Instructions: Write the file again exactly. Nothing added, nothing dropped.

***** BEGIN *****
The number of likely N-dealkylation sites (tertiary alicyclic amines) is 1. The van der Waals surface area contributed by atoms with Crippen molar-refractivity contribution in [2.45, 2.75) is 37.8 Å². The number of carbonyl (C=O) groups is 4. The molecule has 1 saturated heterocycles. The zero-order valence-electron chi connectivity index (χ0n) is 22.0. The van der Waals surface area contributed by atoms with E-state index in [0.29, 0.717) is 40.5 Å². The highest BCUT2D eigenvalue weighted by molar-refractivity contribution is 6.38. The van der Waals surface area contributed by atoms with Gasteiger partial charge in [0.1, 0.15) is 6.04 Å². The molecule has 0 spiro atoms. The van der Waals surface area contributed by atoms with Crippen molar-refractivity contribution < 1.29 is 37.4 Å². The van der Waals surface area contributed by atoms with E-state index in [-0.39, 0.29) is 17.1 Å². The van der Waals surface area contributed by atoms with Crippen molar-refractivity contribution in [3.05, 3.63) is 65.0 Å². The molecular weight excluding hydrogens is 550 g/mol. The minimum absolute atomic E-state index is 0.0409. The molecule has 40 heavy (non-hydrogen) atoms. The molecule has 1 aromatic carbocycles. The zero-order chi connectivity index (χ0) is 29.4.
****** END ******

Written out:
The number of likely N-dealkylation sites (tertiary alicyclic amines) is 1. The van der Waals surface area contributed by atoms with Crippen molar-refractivity contribution in [2.45, 2.75) is 37.8 Å². The number of carbonyl (C=O) groups is 4. The molecule has 1 saturated heterocycles. The zero-order valence-electron chi connectivity index (χ0n) is 22.0. The van der Waals surface area contributed by atoms with E-state index in [0.29, 0.717) is 40.5 Å². The highest BCUT2D eigenvalue weighted by molar-refractivity contribution is 6.38. The van der Waals surface area contributed by atoms with Gasteiger partial charge in [0.1, 0.15) is 6.04 Å². The molecule has 0 spiro atoms. The van der Waals surface area contributed by atoms with Crippen molar-refractivity contribution < 1.29 is 37.4 Å². The van der Waals surface area contributed by atoms with E-state index in [-0.39, 0.29) is 17.1 Å². The van der Waals surface area contributed by atoms with Crippen molar-refractivity contribution in [3.05, 3.63) is 65.0 Å². The molecular weight excluding hydrogens is 550 g/mol. The minimum absolute atomic E-state index is 0.0409. The molecule has 40 heavy (non-hydrogen) atoms. The molecule has 1 aromatic carbocycles. The zero-order chi connectivity index (χ0) is 29.4.